Goethe-Institut Toronto and the Liaison of Independent Filmmakers of Toronto (LIFT) present Documentary Filmmaking and Storytelling with Daniel Carsenty
A free two-part digital workshop.
Co-presented with Toronto Arab Film (TAF) and the Toronto Palestine Film Festival (TPFF).
Part 1: Artist Talk Saturday, September 18, 2021 from 1:00pm – 3:00pm ET
Register here: https://lift.ca/workshop-registration/?event=809&workshopcat=8
Part 2: Facilitated Workshop Sunday, September 19, 2021 from 1:00pm – 4:00pm ET
Register here: https://lift.ca/workshop-registration/?event=812&workshopcat=8
Daniel Carsenty is a Berlin filmmaker currently working at the American Film Institute in Los Angeles, teaching at the Raindance Institute London and the International Academy for Film and Media in Dhaka, Bangladesh. http://danielcarsenty.com
The documentary “The Devil’s Drivers”, co-directed by Daniel Carsenty and Mohammed Abugeth, is celebrating its world premiere at TIFF 2021. The Goethe-Institut Toronto showed the Canadian premiere of Carsenty’s debut, the refugee drama “After Spring Comes Fall,” in 2016 at GOETHE FILMS@TIFF Lightbox.
The central element of this workshop is the idea that a film—documentary or fiction—is at its core a character-driven story. The camera captures the relationships between people and visualizes the unspoken elements at play. Most films pivot around ‘dramatic’ scenes. Scenes in which characters express their wants and needs either vocally or through the subtext of body language. They run up against an obstacle and we as an audience ‘discover’ their true character in the way they deal with the obstacle on screen.
This two-part workshop, aimed at emerging and intermediate filmmakers, will create awareness for the basic elements of storytelling at play and show examples in which these elements have been successfully captured on screen. After a 90-minute introduction open to registered participants and general audiences, where Carsenty will be joined from Berlin by his collaborator filmmaker Mohammed Abugeth, the workshop participants will go out and independently film a dramatic scene with their own cameras, which has the power to stand alone as a short film or could be the centre of a longer documentary. On the second day, the workshop participants will screen their work and have a collaborative discussion, critique the work of their peers and grow an understanding of storytelling.
Toronto Arab Film is seeking new members to join the Board of Directors in 2021/2022 who are interested in helping to strengthen our fledgling organization and bring their expertise in organizational management, fundraising, sponsorships and partnerships to the table. As TAF grows we need a Board of Directors that is able to ensure the long-term sustainability of the organization. We are looking specifically for people who would be able to provide expertise and insight into alternative streams of funding which will allow for the organization to continue to deliver and diversify our year round programming. Although it is not a requirement, a passion for community arts and international film is an asset.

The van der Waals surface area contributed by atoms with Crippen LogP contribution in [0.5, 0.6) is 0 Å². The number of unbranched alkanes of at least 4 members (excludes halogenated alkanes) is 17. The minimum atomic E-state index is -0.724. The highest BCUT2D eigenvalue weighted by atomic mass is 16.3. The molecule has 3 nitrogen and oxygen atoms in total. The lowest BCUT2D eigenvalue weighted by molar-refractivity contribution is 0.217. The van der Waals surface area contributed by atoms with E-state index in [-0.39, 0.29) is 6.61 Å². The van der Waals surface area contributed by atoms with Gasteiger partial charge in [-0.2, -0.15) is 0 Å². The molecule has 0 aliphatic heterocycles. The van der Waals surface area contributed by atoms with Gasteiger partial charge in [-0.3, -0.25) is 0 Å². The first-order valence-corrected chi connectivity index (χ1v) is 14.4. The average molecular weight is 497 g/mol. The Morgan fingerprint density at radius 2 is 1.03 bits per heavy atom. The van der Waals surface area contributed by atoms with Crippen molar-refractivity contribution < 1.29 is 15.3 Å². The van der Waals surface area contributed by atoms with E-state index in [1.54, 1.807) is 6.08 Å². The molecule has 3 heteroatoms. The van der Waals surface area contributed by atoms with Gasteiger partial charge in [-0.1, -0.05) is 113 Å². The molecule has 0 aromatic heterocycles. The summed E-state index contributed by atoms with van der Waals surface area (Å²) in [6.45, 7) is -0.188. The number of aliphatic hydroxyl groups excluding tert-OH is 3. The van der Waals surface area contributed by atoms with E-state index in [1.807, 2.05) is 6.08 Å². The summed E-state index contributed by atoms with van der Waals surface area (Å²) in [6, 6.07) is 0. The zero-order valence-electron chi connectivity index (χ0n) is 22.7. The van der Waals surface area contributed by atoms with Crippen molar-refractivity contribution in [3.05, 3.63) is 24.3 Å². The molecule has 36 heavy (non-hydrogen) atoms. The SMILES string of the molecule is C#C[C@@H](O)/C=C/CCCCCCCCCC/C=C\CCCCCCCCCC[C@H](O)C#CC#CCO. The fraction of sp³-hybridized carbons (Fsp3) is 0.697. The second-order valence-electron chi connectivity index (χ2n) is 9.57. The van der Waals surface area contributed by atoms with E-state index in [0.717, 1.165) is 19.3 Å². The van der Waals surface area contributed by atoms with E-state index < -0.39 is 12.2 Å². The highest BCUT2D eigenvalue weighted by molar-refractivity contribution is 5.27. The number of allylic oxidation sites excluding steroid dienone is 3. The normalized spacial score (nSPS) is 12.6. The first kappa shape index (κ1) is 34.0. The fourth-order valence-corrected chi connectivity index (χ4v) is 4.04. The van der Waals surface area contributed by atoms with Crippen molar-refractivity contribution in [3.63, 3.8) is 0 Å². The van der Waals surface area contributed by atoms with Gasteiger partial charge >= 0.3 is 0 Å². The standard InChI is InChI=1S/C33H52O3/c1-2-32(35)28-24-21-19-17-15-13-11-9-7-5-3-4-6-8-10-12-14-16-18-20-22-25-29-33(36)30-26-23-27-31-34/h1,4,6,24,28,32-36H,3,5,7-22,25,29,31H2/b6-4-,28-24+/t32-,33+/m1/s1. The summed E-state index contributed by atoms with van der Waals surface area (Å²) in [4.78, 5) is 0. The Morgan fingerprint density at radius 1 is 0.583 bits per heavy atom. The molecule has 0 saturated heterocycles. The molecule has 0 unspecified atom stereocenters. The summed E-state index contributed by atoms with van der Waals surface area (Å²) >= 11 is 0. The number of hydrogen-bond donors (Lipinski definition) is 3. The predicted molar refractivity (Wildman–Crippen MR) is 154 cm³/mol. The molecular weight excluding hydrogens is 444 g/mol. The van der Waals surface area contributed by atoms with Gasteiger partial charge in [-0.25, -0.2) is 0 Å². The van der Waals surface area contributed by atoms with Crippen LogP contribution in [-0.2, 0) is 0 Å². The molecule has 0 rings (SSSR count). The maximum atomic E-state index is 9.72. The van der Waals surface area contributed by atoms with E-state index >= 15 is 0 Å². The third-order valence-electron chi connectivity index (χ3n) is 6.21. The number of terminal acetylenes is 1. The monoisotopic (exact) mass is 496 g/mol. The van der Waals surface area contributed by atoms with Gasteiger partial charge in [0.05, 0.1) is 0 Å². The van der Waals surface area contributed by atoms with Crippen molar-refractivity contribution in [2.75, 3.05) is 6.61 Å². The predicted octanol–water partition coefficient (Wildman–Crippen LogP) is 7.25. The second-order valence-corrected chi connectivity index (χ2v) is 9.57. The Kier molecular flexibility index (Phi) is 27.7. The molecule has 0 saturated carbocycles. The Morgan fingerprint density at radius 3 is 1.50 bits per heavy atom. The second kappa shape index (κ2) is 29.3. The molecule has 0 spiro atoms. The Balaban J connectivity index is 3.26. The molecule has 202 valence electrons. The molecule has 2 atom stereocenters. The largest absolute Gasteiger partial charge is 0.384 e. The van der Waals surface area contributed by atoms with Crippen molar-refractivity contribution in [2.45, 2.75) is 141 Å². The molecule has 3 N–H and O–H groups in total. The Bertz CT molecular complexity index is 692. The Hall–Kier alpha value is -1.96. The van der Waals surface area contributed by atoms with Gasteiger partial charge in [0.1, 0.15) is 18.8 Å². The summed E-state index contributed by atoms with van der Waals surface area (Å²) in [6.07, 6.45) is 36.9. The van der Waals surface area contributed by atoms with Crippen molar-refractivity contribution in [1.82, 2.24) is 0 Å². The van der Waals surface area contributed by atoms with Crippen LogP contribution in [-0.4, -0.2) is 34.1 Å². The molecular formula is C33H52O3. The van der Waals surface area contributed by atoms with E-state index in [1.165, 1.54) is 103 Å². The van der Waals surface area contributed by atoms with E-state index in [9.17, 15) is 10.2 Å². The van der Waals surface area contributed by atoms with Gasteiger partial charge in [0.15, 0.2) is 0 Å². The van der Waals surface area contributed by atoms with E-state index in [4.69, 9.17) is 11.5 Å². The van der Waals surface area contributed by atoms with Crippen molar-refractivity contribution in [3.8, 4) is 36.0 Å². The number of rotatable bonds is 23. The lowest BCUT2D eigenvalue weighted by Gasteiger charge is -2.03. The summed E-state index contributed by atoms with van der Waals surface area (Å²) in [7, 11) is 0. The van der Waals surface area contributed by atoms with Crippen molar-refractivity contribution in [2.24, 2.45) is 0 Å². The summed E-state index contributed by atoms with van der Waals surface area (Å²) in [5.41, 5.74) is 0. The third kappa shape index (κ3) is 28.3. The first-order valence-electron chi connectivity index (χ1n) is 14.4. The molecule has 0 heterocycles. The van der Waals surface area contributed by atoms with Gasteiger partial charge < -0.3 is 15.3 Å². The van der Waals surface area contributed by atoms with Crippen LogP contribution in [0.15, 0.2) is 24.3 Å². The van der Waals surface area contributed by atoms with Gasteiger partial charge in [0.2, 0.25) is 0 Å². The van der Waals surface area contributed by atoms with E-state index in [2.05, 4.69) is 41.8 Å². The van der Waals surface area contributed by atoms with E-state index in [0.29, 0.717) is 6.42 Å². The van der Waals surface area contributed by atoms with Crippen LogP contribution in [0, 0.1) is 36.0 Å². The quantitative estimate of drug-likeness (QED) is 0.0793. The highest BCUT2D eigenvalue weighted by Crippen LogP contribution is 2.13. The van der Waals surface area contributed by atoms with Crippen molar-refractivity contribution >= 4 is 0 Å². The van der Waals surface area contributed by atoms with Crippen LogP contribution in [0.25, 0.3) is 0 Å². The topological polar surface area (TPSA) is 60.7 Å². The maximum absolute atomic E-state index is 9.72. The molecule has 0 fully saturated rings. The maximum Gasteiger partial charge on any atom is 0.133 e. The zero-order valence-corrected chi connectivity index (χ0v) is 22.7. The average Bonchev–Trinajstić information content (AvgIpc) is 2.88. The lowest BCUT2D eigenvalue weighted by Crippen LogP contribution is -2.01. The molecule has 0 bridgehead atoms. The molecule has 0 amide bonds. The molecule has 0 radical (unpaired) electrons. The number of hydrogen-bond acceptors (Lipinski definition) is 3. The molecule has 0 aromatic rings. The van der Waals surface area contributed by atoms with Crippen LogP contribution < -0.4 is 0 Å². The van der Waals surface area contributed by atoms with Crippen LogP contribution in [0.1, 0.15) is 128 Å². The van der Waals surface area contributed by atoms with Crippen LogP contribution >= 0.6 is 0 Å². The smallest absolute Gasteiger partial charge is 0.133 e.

Organization’s Artistic Discipline:
Positions (3 available):
Expertise Required: (In your application, please indicate all that applies.)
How to apply:
Deadline to apply:
July 22, 2021
ABOUT TORONTO ARAB FILM
Toronto Arab Film (TAF) is a non-for profit organization dedicated to bringing films from, and about the Arab world, to Toronto audiences. TAF began because of a need to fill a void that exists in film programming in Toronto, specifically a lack of films from the Arab regions and a desire to reinstate a tradition of going out of watch films that has been lost.
Through our first initiative, Layali El Cinema, we programme year-round film screenings in Toronto. Through Mahrajan, our annual festival, we showcase Arab films from around the world. We also recognize the need to encourage interconnectedness between Arab filmmakers in Toronto and foster filmmakers, which we endeavour to do through the Shabaka initiative, where we support emerging talents through hosting networking events and running filmmaking workshops throughout the year.
The Toronto Arab Film Festival (TAF) is pleased to announce the winners of this year’s awards. The Festival took place virtually May 27 to May 30. This year, three awards were presented after the Festival - the Jury Award for Most Promising Filmmaker, the Award for Best Canadian Short Film and the Audience Choice Award.
The recipients are:
About Toronto Arab Film
Toronto Arab Film (TAF) is a non-for profit organization dedicated to bringing films from, and about the Arab world, to Toronto audiences. TAF began because of a need to fill a void that exists in film programming in Toronto, specifically a lack of films from the Arab regions, and a desire to diversify the visual representation of the Arab peoples in the arts. Through our first initiative, Layali El Cinema, we programme year-round film screenings in Toronto. Through Mahrajan, our annual festival, we showcase Arab films from around the world. We also recognize the need to encourage interconnectedness between Arab filmmakers in Toronto and foster filmmakers, which we endeavour to do through the Shabaka initiative, where we support emerging talents through hosting networking events and filmmaking workshops throughout the year.
For any press related questions, contact: firstname.lastname@example.org
The Festival is made possible this year by the generous support of the Toronto Arts Council and in-kind support from the following community partners: Images Film Festival, the Liaison of
Independent Filmmakers of Toronto and Trinity Square Video.